[Content marketing: One of the @Rackspace cartoons I drew recently for Robert Scoble’s weekly newsletter.]
A decade ago, my buddy Tom Foremski quit his high-status job in journalism as the tech correspondent for the London Financial Times, to go become one of the first professional tech bloggers out there. Back then there was no Techcrunch or Re-Code, there was no proven business model, it was just him and his laptop. It was a very brave, pioneering move for the time.
Around the same time, I was doing a little bit of pioneering myself, being one of the earliest content marketers to use the blog format. Back then I called it “Blogvertising”- a horrible word, I know.
It was all virgin territory back then, but the idea that one could use blogs for “brand storytelling” was an exciting idea to me. Imagine moving the needle for a big client with nothing more than a laptop and an Internet connection. No fancy offices or ad agency needed. So I went for it.
The rest is history. With the help of gapingvoid and my business partner, my co-founder Jason Korman, I ended up doing very well by it, as did a few of my friends in the same space. They were fun times, those early days.
Brand storytelling (brand journalism, earned media, content marketing, or what ever name you call it) is now a big deal. Big enough to where even Foremski, one of the better tech journalists out there, has now decided to try his hand at it, having just joined Delphix, a hot Menlo Park startup, in a senior editorial role.
So what is it that makes respected journalists move over to the other side?
Well, there’s money, of course. Businesses are better known for making money than are newsrooms. The traditional journalist business model isn’t getting better with age, that’s for sure.
And I though can’t speak for Tom (or Dan “Fake Steve Jobs” Lyons, who made a similar move when he went over to Hubspot for a while), I suspect after years of watching everyone else having an exciting time in the business world, you maybe want a piece of the action yourself. You, too want to be directly involved somehow, not just commentating from the newspaper sidelines. I can totally see that.
The other reason is, simply, it’s still a really exciting business opportunity.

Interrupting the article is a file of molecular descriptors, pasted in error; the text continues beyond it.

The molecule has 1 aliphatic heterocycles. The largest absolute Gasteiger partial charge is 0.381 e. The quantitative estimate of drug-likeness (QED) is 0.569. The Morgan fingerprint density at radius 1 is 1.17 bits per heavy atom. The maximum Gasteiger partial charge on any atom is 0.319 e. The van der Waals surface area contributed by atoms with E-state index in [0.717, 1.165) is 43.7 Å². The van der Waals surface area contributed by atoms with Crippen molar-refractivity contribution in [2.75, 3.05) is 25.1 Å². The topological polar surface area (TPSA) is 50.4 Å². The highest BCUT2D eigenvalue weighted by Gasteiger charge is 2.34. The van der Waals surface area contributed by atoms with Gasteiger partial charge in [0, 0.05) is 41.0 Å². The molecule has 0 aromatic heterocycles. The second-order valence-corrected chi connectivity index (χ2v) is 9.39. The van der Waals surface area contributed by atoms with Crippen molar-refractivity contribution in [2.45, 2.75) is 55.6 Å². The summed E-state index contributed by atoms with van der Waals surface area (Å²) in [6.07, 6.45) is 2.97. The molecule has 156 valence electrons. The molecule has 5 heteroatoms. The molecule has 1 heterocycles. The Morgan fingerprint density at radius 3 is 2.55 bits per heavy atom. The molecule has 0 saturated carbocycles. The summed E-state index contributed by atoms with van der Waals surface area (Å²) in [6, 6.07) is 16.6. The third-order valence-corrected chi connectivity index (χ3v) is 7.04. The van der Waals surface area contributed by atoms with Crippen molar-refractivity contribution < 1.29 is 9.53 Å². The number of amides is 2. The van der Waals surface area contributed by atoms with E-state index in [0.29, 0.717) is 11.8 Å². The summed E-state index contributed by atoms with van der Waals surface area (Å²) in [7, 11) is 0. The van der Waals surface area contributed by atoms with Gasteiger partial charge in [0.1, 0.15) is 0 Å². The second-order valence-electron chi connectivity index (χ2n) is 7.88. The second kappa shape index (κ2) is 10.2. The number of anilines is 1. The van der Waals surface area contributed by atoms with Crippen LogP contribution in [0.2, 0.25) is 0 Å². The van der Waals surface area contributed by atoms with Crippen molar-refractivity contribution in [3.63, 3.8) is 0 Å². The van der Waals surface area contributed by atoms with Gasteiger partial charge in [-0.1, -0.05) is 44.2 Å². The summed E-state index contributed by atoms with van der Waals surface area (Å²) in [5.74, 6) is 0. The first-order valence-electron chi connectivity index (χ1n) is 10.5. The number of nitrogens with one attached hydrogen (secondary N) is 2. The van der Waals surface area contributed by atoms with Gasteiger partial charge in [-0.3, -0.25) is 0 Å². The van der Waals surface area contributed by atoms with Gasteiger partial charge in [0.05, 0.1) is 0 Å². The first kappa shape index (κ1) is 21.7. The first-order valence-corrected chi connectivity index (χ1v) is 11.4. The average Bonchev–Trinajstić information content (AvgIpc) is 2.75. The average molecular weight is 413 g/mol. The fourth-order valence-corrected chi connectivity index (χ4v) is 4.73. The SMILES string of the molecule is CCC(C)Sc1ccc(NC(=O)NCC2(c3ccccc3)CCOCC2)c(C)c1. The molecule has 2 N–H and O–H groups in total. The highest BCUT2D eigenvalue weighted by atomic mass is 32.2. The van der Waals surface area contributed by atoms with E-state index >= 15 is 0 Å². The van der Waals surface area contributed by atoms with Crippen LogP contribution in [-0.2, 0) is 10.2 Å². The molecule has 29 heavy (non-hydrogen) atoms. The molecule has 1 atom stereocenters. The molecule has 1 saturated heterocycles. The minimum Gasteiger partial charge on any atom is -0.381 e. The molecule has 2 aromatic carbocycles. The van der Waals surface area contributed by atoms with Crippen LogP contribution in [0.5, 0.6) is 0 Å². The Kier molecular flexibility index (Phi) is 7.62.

Though there’s a lot of brand storytelling out there already, the fact is, most of it isn’t very good. Most of it is little more than standard corporate comms, cut n’ pasted onto a website. Most of it is drivel, as any reader of The Ad Contrarian will tell you.
Sure, some of the big ad agencies and PR firms do nice work on occasion, but it’s still hard and messy and expensive, for the most part.
The people who know how to do it properly with real flair, say, Microsoft’s Steve Clayton, Rackspace’s Robert Scoble or Copyblogger’s Brian Clark are still very thin on the ground, even a decade later.
So if you’re one of the few who has a real talent for it, trust me, the business world needs you. Go for it.
ONE. Great content marketing is like great advertising: it’s utterly impossible without a great client supporting you.
A bad client is not going to allow you to take risks, a bad client is not going to allow you to ever depart from the straight and narrow.
A bad client will want the same ol’ crap, force you into a failure position, then throw you under a bus soon after.
Great clients are the same as great work. They have to be fought hard for.
TWO. Journalists acting like brand guys. Brand guys acting like journalists. If it seems blurry, that’s because it is. As with all things Internet, everything is evolving faster than anyone can possibly keep up with. The only option is to jump in head first and start swimming. But that’s what keep it interesting.
Good luck in your new adventure, Tom, I’m sure you’ll be amazing at it!
[Hugh MacLeod is a cartoonist and co-founder of gapingvoid, a company specializing in creating art to affect real business outcomes and corporate culture for companies like Microsoft and Zappos. He tweets at mostly at @hughcartoons, sometimes at @gapingvoid.]